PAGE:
San Francisco, US. Last May the movie Hemingway and Gelhorn debuted on HBO with the story of the relationship between writer Ernest Hemingway and war correspondent Marta Gelhorn. The film stars Clive Owen and Nicole Kidman, and along with them in a small roll is Aitor Inarra, portraying a Basque named Leon Felipe (video here). Aitor is well known in the Basque community in San Francisco and is originally from Donostia.
He teaches Basque at the Cultural Center and that is this was his first opportunity in the world of film. It all happened by coincidence. “The president of the SFBCC sent me an email that they were looking for a Basque actor, including a photo, and it was true the person in the photo could have been me. They usually tell me that I have a very Basque face,” Inarra told EuskalKultura.com. “I responded on Wednesday, and on Thursday they called me from casting and I met Clive Owen, and on Friday we started filming with Nicole Kidman.”
Two big stars
The roll is very small, Inarra clarified, but it gave him the opportunity to enter into a new world: “To see production from the inside was a wonderful experience. More than anything I was impressed to see how these actors work, how they get into character, regardless of their surroundings.”
Inarra assured us that the Englishman Clive Owen is, “a very nice man, very professional” and that he helped him a lot during filming. “Additionally, he knew the Basque Country and has been to Donostia where he ate at Arzak. He is a soccer fan and knows Basque player Xabi Alonso who had played in England.” Aitor's relationship with Nicole Kidman was very different. “She is a big star, and to tell you the truth she intimidated me. During filming it took me thirty minutes before I dared introduce myself to her. But it is amazing to watch her act,” Inarra says.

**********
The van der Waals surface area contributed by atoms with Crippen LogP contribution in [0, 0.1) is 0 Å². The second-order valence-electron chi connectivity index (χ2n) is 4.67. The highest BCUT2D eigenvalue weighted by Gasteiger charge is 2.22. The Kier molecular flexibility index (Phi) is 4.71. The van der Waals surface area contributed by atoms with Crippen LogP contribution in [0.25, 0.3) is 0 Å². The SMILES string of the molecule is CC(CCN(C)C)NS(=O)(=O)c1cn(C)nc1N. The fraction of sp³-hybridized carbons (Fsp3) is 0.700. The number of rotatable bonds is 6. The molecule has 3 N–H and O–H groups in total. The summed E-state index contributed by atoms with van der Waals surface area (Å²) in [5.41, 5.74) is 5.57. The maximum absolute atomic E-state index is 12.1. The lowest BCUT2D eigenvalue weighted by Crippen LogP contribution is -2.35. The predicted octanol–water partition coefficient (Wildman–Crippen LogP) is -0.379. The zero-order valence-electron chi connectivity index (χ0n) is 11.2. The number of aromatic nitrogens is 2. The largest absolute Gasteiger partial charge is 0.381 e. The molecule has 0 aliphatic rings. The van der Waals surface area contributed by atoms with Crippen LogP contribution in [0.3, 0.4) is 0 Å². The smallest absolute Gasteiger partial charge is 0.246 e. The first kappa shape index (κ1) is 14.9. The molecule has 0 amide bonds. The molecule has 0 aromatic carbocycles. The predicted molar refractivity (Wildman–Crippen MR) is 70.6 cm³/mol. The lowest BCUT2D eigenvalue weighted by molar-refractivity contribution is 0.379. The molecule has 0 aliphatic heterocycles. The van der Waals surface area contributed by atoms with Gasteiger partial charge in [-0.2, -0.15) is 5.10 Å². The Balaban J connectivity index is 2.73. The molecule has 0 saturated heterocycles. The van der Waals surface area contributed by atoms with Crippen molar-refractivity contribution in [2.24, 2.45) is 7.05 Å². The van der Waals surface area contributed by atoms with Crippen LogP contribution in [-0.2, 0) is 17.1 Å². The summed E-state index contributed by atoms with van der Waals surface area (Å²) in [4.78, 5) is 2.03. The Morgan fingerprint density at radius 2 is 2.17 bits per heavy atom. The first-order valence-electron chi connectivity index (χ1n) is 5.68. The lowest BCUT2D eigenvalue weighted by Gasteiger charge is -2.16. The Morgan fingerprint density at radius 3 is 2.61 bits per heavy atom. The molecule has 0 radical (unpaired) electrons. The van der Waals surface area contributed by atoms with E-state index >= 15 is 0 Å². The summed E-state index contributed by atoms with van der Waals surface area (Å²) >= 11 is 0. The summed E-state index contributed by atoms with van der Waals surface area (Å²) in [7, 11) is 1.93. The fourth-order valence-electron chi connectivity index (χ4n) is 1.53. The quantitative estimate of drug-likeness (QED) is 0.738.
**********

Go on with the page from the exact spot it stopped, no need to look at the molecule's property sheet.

Inarra is now participating in a film on World War II, where he plays a Nazi officer. After entering into this dream world, and having realized that actors are normal people who love their work, he intends to continue his acting career.
A break from Euskadi
If Inarra entered the film world by chance, the euskal etxea can say that he arrived fleeing the Basque Country. “Seven years ago I decided to leave the Basque Country and when I arrived in San Francisco I didn’t want any contact with the Basque community. It may sound harsh, but that’s how it was. I had lived 34 years in Euskal Herria and I wanted to know new things. But after a few years, I started to be nostalgic and on one New Year’s Eve I was looking on the internet to see what was happening at home and that was the night that I decided to renew my relationship with my culture and people.”
Inarra wrote to the SFBCC because he knew that they were looking for a Basque teacher. He signed up in December and in January he participated in a barnetegi for Basque teachers organized by NABO in Salt Lake City. Three years and a half have passed since then, “seven semesters,” he says and he currently is totally implicated in the Basque classes and the diffusion of the Basque culture in San Francisco.
He emphasized the interest and motivation of his students and admires the effort they put forth to learn Euskera abroad. “The thing that surprises me most is the concept that Basques from here have of Euskal Herria. They have no doubt about the integrity of Euskal Herria, that Nafarroa and Iparralde are both part of Euskal Herria…they like talk about culture but not so much about politics. They are generally totally opposed to violence. So I try to tell them about what happened there during the last 30 years in my classes, from my point of view.”
Fleeing the Basque world Inarra ended up being part of the Basque family of San Francisco. “I am very clear about how much I love my language and my country and I always want to work in favor of Euskera,” he told EuskalKultura.com.